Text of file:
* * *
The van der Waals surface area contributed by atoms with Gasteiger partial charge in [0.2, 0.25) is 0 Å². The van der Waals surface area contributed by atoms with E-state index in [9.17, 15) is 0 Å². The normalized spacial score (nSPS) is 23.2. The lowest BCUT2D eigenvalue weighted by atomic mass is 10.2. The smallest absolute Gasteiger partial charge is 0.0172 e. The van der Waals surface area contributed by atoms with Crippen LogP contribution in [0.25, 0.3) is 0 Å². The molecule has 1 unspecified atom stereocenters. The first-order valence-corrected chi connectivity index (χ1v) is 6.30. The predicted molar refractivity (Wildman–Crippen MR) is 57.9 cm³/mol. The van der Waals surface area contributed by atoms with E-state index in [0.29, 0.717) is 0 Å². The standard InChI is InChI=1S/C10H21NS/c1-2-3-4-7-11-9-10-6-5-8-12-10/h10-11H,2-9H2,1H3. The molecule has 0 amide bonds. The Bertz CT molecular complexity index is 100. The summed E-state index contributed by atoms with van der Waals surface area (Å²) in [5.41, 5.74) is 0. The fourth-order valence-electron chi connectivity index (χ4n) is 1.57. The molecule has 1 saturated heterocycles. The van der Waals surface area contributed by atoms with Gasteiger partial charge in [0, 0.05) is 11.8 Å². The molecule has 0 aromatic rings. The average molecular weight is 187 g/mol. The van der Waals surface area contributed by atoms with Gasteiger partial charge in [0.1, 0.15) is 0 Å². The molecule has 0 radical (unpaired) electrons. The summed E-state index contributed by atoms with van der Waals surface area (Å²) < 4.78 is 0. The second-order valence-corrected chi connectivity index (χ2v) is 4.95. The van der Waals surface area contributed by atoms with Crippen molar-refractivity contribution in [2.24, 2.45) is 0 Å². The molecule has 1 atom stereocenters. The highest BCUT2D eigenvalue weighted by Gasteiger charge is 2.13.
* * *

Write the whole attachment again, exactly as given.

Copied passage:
The van der Waals surface area contributed by atoms with Gasteiger partial charge in [0.2, 0.25) is 0 Å². The van der Waals surface area contributed by atoms with E-state index in [9.17, 15) is 0 Å². The normalized spacial score (nSPS) is 23.2. The lowest BCUT2D eigenvalue weighted by atomic mass is 10.2. The smallest absolute Gasteiger partial charge is 0.0172 e. The van der Waals surface area contributed by atoms with Crippen LogP contribution in [0.25, 0.3) is 0 Å². The molecule has 1 unspecified atom stereocenters. The first-order valence-corrected chi connectivity index (χ1v) is 6.30. The predicted molar refractivity (Wildman–Crippen MR) is 57.9 cm³/mol. The van der Waals surface area contributed by atoms with E-state index in [0.29, 0.717) is 0 Å². The standard InChI is InChI=1S/C10H21NS/c1-2-3-4-7-11-9-10-6-5-8-12-10/h10-11H,2-9H2,1H3. The molecule has 0 amide bonds. The Bertz CT molecular complexity index is 100. The summed E-state index contributed by atoms with van der Waals surface area (Å²) in [5.41, 5.74) is 0. The fourth-order valence-electron chi connectivity index (χ4n) is 1.57. The molecule has 1 saturated heterocycles. The van der Waals surface area contributed by atoms with Gasteiger partial charge in [0, 0.05) is 11.8 Å². The molecule has 0 aromatic rings. The average molecular weight is 187 g/mol. The van der Waals surface area contributed by atoms with Gasteiger partial charge in [0.1, 0.15) is 0 Å². The molecule has 0 radical (unpaired) electrons. The summed E-state index contributed by atoms with van der Waals surface area (Å²) < 4.78 is 0. The second-order valence-corrected chi connectivity index (χ2v) is 4.95. The van der Waals surface area contributed by atoms with Crippen molar-refractivity contribution in [2.24, 2.45) is 0 Å². The molecule has 1 atom stereocenters. The highest BCUT2D eigenvalue weighted by Gasteiger charge is 2.13.